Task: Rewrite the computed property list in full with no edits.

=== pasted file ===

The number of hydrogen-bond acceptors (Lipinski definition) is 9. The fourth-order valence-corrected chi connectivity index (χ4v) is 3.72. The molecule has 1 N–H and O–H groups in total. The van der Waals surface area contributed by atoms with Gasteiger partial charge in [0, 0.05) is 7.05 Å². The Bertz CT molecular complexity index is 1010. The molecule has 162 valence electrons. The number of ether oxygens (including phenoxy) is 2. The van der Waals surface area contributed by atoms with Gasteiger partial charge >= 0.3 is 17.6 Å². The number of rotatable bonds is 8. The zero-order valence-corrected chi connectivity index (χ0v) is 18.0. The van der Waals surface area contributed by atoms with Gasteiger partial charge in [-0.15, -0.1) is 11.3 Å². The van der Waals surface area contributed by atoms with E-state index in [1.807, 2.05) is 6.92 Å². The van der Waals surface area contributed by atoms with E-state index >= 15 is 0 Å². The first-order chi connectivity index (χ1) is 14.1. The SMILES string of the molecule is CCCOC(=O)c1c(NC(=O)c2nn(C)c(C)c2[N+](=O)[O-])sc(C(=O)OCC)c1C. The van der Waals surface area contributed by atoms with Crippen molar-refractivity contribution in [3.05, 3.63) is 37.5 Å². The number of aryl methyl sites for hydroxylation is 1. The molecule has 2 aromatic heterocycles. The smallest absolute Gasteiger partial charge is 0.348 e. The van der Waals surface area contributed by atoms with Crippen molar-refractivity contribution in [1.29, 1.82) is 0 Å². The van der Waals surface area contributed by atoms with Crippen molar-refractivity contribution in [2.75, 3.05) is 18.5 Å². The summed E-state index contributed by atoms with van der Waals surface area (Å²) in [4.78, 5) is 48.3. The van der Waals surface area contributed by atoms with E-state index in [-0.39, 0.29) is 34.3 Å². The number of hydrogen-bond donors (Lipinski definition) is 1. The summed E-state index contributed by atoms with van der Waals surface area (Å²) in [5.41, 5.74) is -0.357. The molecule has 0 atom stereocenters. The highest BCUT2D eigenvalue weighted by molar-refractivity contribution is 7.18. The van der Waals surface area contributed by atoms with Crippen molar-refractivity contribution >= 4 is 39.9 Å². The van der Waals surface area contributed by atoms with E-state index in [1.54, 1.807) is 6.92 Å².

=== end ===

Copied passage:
The number of hydrogen-bond acceptors (Lipinski definition) is 9. The fourth-order valence-corrected chi connectivity index (χ4v) is 3.72. The molecule has 1 N–H and O–H groups in total. The van der Waals surface area contributed by atoms with Gasteiger partial charge in [0, 0.05) is 7.05 Å². The Bertz CT molecular complexity index is 1010. The molecule has 162 valence electrons. The number of ether oxygens (including phenoxy) is 2. The van der Waals surface area contributed by atoms with Gasteiger partial charge >= 0.3 is 17.6 Å². The number of rotatable bonds is 8. The zero-order valence-corrected chi connectivity index (χ0v) is 18.0. The van der Waals surface area contributed by atoms with Gasteiger partial charge in [-0.15, -0.1) is 11.3 Å². The van der Waals surface area contributed by atoms with E-state index in [1.807, 2.05) is 6.92 Å². The van der Waals surface area contributed by atoms with E-state index >= 15 is 0 Å². The first-order chi connectivity index (χ1) is 14.1. The SMILES string of the molecule is CCCOC(=O)c1c(NC(=O)c2nn(C)c(C)c2[N+](=O)[O-])sc(C(=O)OCC)c1C. The van der Waals surface area contributed by atoms with Crippen molar-refractivity contribution in [3.05, 3.63) is 37.5 Å². The number of aryl methyl sites for hydroxylation is 1. The molecule has 2 aromatic heterocycles. The smallest absolute Gasteiger partial charge is 0.348 e. The van der Waals surface area contributed by atoms with Crippen molar-refractivity contribution in [1.29, 1.82) is 0 Å². The van der Waals surface area contributed by atoms with Crippen molar-refractivity contribution in [2.75, 3.05) is 18.5 Å². The summed E-state index contributed by atoms with van der Waals surface area (Å²) in [4.78, 5) is 48.3. The van der Waals surface area contributed by atoms with E-state index in [-0.39, 0.29) is 34.3 Å². The number of hydrogen-bond donors (Lipinski definition) is 1. The summed E-state index contributed by atoms with van der Waals surface area (Å²) in [5.41, 5.74) is -0.357. The molecule has 0 atom stereocenters. The highest BCUT2D eigenvalue weighted by molar-refractivity contribution is 7.18. The van der Waals surface area contributed by atoms with Crippen molar-refractivity contribution >= 4 is 39.9 Å². The van der Waals surface area contributed by atoms with E-state index in [1.54, 1.807) is 6.92 Å².